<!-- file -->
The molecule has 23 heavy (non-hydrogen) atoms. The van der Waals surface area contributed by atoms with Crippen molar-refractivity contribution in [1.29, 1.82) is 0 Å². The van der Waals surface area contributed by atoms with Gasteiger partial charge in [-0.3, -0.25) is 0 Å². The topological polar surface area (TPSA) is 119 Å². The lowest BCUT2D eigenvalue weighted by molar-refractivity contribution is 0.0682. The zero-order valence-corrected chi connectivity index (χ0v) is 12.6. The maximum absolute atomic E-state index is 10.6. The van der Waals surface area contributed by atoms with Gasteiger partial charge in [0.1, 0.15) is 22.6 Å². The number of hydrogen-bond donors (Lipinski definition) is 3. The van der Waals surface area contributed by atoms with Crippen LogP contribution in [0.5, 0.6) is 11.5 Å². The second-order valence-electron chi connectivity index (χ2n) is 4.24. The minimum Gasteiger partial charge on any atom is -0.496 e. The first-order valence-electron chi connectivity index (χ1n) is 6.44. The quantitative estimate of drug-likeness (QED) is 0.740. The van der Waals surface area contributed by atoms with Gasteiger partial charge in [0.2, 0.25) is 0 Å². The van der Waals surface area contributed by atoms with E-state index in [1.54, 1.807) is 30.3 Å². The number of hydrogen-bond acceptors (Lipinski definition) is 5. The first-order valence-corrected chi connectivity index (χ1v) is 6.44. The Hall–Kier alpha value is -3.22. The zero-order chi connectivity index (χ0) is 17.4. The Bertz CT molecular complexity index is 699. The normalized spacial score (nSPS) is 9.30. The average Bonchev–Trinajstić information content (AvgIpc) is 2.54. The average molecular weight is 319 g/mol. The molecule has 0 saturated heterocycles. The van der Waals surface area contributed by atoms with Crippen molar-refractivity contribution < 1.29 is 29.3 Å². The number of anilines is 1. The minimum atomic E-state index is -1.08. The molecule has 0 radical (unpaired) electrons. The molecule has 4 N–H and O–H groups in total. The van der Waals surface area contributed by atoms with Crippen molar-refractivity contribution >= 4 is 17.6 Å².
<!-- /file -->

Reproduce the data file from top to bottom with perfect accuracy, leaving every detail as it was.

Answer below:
The molecule has 23 heavy (non-hydrogen) atoms. The van der Waals surface area contributed by atoms with Crippen molar-refractivity contribution in [1.29, 1.82) is 0 Å². The van der Waals surface area contributed by atoms with Gasteiger partial charge in [-0.3, -0.25) is 0 Å². The topological polar surface area (TPSA) is 119 Å². The lowest BCUT2D eigenvalue weighted by molar-refractivity contribution is 0.0682. The zero-order valence-corrected chi connectivity index (χ0v) is 12.6. The maximum absolute atomic E-state index is 10.6. The van der Waals surface area contributed by atoms with Gasteiger partial charge in [0.1, 0.15) is 22.6 Å². The number of hydrogen-bond donors (Lipinski definition) is 3. The van der Waals surface area contributed by atoms with Crippen LogP contribution in [0.5, 0.6) is 11.5 Å². The second-order valence-electron chi connectivity index (χ2n) is 4.24. The minimum Gasteiger partial charge on any atom is -0.496 e. The first-order valence-electron chi connectivity index (χ1n) is 6.44. The quantitative estimate of drug-likeness (QED) is 0.740. The van der Waals surface area contributed by atoms with Gasteiger partial charge in [0.2, 0.25) is 0 Å². The van der Waals surface area contributed by atoms with E-state index in [1.54, 1.807) is 30.3 Å². The number of hydrogen-bond acceptors (Lipinski definition) is 5. The first-order valence-corrected chi connectivity index (χ1v) is 6.44. The Hall–Kier alpha value is -3.22. The zero-order chi connectivity index (χ0) is 17.4. The Bertz CT molecular complexity index is 699. The normalized spacial score (nSPS) is 9.30. The average Bonchev–Trinajstić information content (AvgIpc) is 2.54. The average molecular weight is 319 g/mol. The molecule has 0 saturated heterocycles. The van der Waals surface area contributed by atoms with Crippen molar-refractivity contribution < 1.29 is 29.3 Å². The number of anilines is 1. The minimum atomic E-state index is -1.08. The molecule has 0 radical (unpaired) electrons. The molecule has 4 N–H and O–H groups in total. The van der Waals surface area contributed by atoms with Crippen molar-refractivity contribution >= 4 is 17.6 Å².